Lockheed Martin, the world's largest weapons maker, announced on Monday a $9 billion deal to buy helicopter manufacturer Sikorsky, pushing further into the world of military hardware despite a recent slowdown in Pentagon spending.
The deal reflects an industry-wide rethinking about the future of defence spending. After years of hedging bets and straying from traditional government contracting into civilian-focused information technology work, defence contractors are doubling down on military hardware investments.
"Nothing makes money for a defence contractor like manufacturing defence platforms," said Richard Aboulafia, vice president of analysis for Teal Group. "With a budget environment like this, you're not going to do that organically. You're going to do that through acquisitions."
The news of the deal came as Lockheed reported better-than-expected revenue and profit during its second quarter. Lockheed's revenue increased 3 per cent and its profit rose more than 4 per cent during the quarter compared with the same period last year. The company also lifted its profit expectations for the year.
The deal broadens the company's reach into a new piece of military equipment - and internationally. Lockheed manufactures the F-35 fighter, unmanned drones and missiles. But it didn't make helicopters, until now.
Sikorsky, a division of United Technologies, makes some of the government's most widely used helicopters, including the Black Hawk. In 2014, it won a contract to manufacture the new Marine One, the president's official helicopter.
As part of the deal, Lockheed will take on the manufacturing - and the lucrative maintenance work - on the more than 4,000 Black Hawks in use worldwide.
In a conference call with investors on Monday morning, Lockheed executives said the company would also use Sikorsky as a gateway into more international markets. In 2014, nearly half of Sikorsky's sales were to international customers. The Saudi Arabian Navy, for example, ordered 10 Sea Hawk helicopters in May. Sikorsky also sold a modified Black Hawk to the Jordanian royal family for $21 million.
Foreign sales made up 20 per cent of Lockheed's revenue in 2014, though company officials have said it could reach 25 per cent in coming years.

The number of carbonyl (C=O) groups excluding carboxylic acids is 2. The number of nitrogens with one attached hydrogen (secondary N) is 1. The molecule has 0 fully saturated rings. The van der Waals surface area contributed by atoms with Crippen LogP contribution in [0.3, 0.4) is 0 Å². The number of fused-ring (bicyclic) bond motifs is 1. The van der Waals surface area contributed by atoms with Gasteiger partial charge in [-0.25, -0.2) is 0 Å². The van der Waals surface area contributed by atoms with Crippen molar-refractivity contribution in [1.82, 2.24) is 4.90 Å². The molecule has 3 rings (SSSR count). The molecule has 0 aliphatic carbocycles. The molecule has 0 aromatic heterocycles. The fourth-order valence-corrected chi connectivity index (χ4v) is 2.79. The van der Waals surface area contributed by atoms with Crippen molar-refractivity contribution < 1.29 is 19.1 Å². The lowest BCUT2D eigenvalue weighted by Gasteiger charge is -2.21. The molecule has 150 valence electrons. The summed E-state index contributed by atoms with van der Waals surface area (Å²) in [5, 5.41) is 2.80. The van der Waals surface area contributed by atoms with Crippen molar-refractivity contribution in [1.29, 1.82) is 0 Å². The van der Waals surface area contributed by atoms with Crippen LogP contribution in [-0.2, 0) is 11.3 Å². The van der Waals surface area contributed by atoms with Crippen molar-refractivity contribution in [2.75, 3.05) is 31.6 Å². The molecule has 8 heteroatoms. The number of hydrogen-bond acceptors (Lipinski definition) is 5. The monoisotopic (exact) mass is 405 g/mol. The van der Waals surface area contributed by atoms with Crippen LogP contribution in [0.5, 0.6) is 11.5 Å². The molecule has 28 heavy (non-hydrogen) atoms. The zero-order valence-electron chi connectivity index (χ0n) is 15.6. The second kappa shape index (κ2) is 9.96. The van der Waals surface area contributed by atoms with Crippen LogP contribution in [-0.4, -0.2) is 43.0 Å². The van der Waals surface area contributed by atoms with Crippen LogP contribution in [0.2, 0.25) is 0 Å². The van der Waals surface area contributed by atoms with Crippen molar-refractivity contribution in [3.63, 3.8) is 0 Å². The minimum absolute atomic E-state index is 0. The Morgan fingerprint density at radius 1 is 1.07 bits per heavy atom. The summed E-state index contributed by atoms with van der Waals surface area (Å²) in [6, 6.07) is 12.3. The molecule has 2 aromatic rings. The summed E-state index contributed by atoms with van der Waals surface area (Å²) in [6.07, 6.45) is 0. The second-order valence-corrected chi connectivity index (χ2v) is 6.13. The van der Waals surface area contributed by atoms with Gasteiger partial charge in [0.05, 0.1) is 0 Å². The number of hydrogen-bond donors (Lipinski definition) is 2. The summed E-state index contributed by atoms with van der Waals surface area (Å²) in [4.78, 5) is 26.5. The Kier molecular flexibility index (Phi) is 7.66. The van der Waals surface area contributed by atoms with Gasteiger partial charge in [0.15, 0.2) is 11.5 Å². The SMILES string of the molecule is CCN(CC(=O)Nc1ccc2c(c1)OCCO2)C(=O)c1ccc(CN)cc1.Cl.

Lockheed also said on Monday that it was reviewing the future of its $6 billion civilian information technology business, which includes about 17,000 employees.
"All that commercial stuff, that IT stuff, that's always been a difficult story to tell and generally has lower margins," Aboulafia said. "Manufacturing new defence platforms, that's an easy story to tell."
Sam Pearlstein, co-head of equity research for Wells Fargo Securities, said, "I think the competitive dynamics for the IT business have been challenged for some time. It hasn't been a high-margin segment for this company for quite a while."
The IT businesses, including civilian cybersecurity and big-data analysis, could be sold or spun off, Lockheed said.
"There's a lot more competitors coming into the marketplace, and our customers' needs are changing," Lockheed chief executive Marillyn Hewson said in a call with analysts on Monday. "We think what we have is a premier asset, and if we can stand it up as a stand-alone company or if we can find a buyer and get a good price for it, that's the best thing for that business."
Lockheed executives said they expect the merger, which must be approved by regulators, to be completed by the end of the year. Lockheed will avoid paying nearly $2 billion in taxes because of the way it structured the deal with United Technologies.
"Sikorsky is a natural fit for Lockheed Martin and complements our broad portfolio of world-class aerospace and defence products and technologies," Hewson said. "I'm confident this acquisition will help us extend our core business into the growing areas of helicopter production and sustainment."
Lockheed's stock rose nearly 2 per cent on Monday, closing at $205 a share. United Technologies was flat, closing down slightly at $110 a share.